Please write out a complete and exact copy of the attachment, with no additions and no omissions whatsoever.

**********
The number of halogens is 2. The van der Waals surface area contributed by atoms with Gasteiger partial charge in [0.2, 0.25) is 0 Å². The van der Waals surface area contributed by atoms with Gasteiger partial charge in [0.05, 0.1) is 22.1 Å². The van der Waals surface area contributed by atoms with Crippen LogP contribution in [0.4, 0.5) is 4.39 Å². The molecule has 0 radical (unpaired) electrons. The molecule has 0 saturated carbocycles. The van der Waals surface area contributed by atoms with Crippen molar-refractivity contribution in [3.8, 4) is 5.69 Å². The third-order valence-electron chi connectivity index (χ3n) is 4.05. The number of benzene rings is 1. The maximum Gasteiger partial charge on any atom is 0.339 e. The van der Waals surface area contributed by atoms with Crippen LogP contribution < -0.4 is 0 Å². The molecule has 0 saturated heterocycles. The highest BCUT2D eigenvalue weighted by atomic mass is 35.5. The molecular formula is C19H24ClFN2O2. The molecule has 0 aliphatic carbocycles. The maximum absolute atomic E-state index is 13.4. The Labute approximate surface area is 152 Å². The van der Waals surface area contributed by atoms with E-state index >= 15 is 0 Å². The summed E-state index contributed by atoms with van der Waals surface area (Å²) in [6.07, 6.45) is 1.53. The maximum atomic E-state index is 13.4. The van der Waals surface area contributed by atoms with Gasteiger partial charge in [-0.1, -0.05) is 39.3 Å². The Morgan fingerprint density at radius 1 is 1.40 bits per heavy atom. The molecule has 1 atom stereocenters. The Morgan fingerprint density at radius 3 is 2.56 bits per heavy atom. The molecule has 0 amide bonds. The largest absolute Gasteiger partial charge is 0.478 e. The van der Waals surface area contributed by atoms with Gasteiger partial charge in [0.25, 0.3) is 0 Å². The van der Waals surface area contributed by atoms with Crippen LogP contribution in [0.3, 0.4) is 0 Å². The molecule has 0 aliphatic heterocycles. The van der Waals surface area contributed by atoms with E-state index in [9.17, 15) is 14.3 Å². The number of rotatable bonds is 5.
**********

The number of halogens is 2. The van der Waals surface area contributed by atoms with Gasteiger partial charge in [0.2, 0.25) is 0 Å². The van der Waals surface area contributed by atoms with Gasteiger partial charge in [0.05, 0.1) is 22.1 Å². The van der Waals surface area contributed by atoms with Crippen LogP contribution in [0.4, 0.5) is 4.39 Å². The molecule has 0 radical (unpaired) electrons. The molecule has 0 saturated carbocycles. The van der Waals surface area contributed by atoms with Crippen molar-refractivity contribution in [3.8, 4) is 5.69 Å². The third-order valence-electron chi connectivity index (χ3n) is 4.05. The number of benzene rings is 1. The maximum Gasteiger partial charge on any atom is 0.339 e. The van der Waals surface area contributed by atoms with Crippen LogP contribution < -0.4 is 0 Å². The molecule has 0 saturated heterocycles. The highest BCUT2D eigenvalue weighted by atomic mass is 35.5. The molecular formula is C19H24ClFN2O2. The molecule has 0 aliphatic carbocycles. The maximum absolute atomic E-state index is 13.4. The Labute approximate surface area is 152 Å². The van der Waals surface area contributed by atoms with E-state index >= 15 is 0 Å². The summed E-state index contributed by atoms with van der Waals surface area (Å²) in [6.07, 6.45) is 1.53. The maximum atomic E-state index is 13.4. The van der Waals surface area contributed by atoms with Gasteiger partial charge in [-0.1, -0.05) is 39.3 Å². The Morgan fingerprint density at radius 1 is 1.40 bits per heavy atom. The molecule has 1 atom stereocenters. The Morgan fingerprint density at radius 3 is 2.56 bits per heavy atom. The molecule has 0 amide bonds. The largest absolute Gasteiger partial charge is 0.478 e. The van der Waals surface area contributed by atoms with Gasteiger partial charge in [0.25, 0.3) is 0 Å². The van der Waals surface area contributed by atoms with Crippen LogP contribution in [0.3, 0.4) is 0 Å². The molecule has 0 aliphatic heterocycles. The van der Waals surface area contributed by atoms with E-state index in [9.17, 15) is 14.3 Å². The number of rotatable bonds is 5.